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I know next to nothing about scarfie culture. However, my impression throughout New Zealand is that the quantity of alcohol used by everyday people has increased significantly since my time.

The price has fallen in real terms so it is predictable people will use more of it.

Looking back I recall that a dozen beers felt like a significant whack from my first wage and a 40oz spirit was close to the same price as a concert ticket for an international act.

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  #1510442 10-Mar-2016 11:26
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gzt: I know next to nothing about scarfie culture. However, my impression throughout New Zealand is that the quantity of alcohol used by everyday people has increased significantly since my time.

The price has fallen in real terms so it is predictable people will use more of it.

Looking back I recall that a dozen beers felt like a significant whack from my first wage and a 40oz spirit was close to the same price as a concert ticket for an international act.

 

 

(source : WHO)


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  #1510483 10-Mar-2016 11:56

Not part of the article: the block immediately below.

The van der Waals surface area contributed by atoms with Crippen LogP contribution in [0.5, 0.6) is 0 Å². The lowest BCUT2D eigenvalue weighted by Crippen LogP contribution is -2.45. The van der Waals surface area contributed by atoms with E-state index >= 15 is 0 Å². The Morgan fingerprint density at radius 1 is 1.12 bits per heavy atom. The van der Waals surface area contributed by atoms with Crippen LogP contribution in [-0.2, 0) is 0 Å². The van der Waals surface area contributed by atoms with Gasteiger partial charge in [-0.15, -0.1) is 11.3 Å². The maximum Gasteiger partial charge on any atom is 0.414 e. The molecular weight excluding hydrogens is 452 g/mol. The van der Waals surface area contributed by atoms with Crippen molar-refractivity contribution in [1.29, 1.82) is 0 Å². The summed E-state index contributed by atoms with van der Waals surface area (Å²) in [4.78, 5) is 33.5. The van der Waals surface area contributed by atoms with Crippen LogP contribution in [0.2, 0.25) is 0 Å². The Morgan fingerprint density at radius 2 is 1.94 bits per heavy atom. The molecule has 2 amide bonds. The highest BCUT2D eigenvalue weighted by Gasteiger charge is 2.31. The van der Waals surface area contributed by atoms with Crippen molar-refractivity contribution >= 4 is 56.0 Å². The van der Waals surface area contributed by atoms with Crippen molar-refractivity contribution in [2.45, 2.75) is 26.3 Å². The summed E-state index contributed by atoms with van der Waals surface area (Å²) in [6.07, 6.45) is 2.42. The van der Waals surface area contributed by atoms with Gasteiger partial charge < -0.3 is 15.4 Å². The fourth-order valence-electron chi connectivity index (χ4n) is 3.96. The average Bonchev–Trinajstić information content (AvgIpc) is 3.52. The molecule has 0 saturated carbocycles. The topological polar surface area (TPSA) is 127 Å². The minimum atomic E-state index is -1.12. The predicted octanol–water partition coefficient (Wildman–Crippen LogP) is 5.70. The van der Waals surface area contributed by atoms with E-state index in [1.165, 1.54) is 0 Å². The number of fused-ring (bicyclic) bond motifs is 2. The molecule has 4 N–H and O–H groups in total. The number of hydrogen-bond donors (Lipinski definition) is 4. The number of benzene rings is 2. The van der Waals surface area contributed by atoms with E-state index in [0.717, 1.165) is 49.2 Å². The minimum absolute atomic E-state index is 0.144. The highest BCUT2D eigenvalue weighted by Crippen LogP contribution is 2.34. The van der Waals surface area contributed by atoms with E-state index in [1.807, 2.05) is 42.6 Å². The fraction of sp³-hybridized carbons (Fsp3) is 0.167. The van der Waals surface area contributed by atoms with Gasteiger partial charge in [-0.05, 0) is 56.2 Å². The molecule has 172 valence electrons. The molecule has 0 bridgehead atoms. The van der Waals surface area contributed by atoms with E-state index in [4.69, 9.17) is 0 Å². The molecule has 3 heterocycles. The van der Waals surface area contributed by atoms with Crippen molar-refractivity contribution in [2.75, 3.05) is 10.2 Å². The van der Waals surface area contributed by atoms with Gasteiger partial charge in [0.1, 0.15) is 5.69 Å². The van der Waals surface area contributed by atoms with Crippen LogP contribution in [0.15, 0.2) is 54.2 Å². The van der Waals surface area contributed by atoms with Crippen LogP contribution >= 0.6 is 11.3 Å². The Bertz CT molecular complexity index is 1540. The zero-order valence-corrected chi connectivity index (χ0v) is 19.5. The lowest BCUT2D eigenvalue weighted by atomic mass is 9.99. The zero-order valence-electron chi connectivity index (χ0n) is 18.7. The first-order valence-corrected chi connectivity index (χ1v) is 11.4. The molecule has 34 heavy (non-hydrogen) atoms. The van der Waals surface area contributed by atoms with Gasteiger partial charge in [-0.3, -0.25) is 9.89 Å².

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I think there is a growing public relations problem around it, the actual antics may not be any worse but with everything now being recorded and shared on social media, and then making it to the mainstream news, makes it a problem.

 

 

 

My daughter will be choosing a university in a couple of years, and for better or worse I have a negative view of Dunedin as a place to go to uni.  I know it is unwarranted and wrong, and +99% are great kids, but that perception is there.


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  #1510513 10-Mar-2016 12:39
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Fred99:

gzt: I know next to nothing about scarfie culture. However, my impression throughout New Zealand is that the quantity of alcohol used by everyday people has increased significantly since my time.

The price has fallen in real terms so it is predictable people will use more of it.

Looking back I recall that a dozen beers felt like a significant whack from my first wage and a 40oz spirit was close to the same price as a concert ticket for an international act.



(source : WHO)


A purely per capita (total population) graph does not refelect some of the changes accurately. For instance the 18 drinking age is new in there adding another three years worth of customers. The capita did not change but the market vastly increased.